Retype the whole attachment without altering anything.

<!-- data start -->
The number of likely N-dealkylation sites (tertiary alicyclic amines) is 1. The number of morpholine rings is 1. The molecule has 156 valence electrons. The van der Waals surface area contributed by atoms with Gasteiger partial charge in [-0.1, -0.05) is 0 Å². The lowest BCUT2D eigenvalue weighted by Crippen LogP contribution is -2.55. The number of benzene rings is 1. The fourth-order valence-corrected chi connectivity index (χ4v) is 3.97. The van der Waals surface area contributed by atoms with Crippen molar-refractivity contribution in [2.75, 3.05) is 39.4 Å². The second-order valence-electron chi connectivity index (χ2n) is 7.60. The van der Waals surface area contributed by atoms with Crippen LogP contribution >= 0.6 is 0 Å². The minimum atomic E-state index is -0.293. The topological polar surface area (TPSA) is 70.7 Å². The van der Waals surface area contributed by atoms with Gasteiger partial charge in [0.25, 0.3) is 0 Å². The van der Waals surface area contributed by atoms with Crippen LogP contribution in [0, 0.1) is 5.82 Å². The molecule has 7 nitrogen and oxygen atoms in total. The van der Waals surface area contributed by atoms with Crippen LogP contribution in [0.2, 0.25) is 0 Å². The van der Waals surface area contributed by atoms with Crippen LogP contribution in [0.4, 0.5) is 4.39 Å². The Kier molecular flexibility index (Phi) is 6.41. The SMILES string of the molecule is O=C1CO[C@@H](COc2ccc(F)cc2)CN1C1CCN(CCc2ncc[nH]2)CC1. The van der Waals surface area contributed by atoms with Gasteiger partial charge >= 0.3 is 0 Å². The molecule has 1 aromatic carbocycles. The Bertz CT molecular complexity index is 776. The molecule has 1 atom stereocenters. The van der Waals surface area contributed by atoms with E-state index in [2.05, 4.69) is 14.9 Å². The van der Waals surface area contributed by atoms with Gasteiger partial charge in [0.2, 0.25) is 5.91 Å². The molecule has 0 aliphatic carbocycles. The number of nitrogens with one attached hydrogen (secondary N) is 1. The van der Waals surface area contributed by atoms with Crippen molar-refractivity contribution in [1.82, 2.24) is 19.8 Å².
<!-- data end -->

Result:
The number of likely N-dealkylation sites (tertiary alicyclic amines) is 1. The number of morpholine rings is 1. The molecule has 156 valence electrons. The van der Waals surface area contributed by atoms with Gasteiger partial charge in [-0.1, -0.05) is 0 Å². The lowest BCUT2D eigenvalue weighted by Crippen LogP contribution is -2.55. The number of benzene rings is 1. The fourth-order valence-corrected chi connectivity index (χ4v) is 3.97. The van der Waals surface area contributed by atoms with Crippen molar-refractivity contribution in [2.75, 3.05) is 39.4 Å². The second-order valence-electron chi connectivity index (χ2n) is 7.60. The van der Waals surface area contributed by atoms with Crippen LogP contribution >= 0.6 is 0 Å². The minimum atomic E-state index is -0.293. The topological polar surface area (TPSA) is 70.7 Å². The van der Waals surface area contributed by atoms with Gasteiger partial charge in [0.25, 0.3) is 0 Å². The van der Waals surface area contributed by atoms with Crippen LogP contribution in [0, 0.1) is 5.82 Å². The molecule has 7 nitrogen and oxygen atoms in total. The van der Waals surface area contributed by atoms with Crippen LogP contribution in [0.2, 0.25) is 0 Å². The van der Waals surface area contributed by atoms with Crippen LogP contribution in [0.4, 0.5) is 4.39 Å². The Kier molecular flexibility index (Phi) is 6.41. The SMILES string of the molecule is O=C1CO[C@@H](COc2ccc(F)cc2)CN1C1CCN(CCc2ncc[nH]2)CC1. The van der Waals surface area contributed by atoms with Gasteiger partial charge >= 0.3 is 0 Å². The molecule has 1 aromatic carbocycles. The Bertz CT molecular complexity index is 776. The molecule has 1 atom stereocenters. The van der Waals surface area contributed by atoms with E-state index in [2.05, 4.69) is 14.9 Å². The van der Waals surface area contributed by atoms with Gasteiger partial charge in [0.2, 0.25) is 5.91 Å². The molecule has 0 aliphatic carbocycles. The number of nitrogens with one attached hydrogen (secondary N) is 1. The van der Waals surface area contributed by atoms with Crippen molar-refractivity contribution in [1.82, 2.24) is 19.8 Å².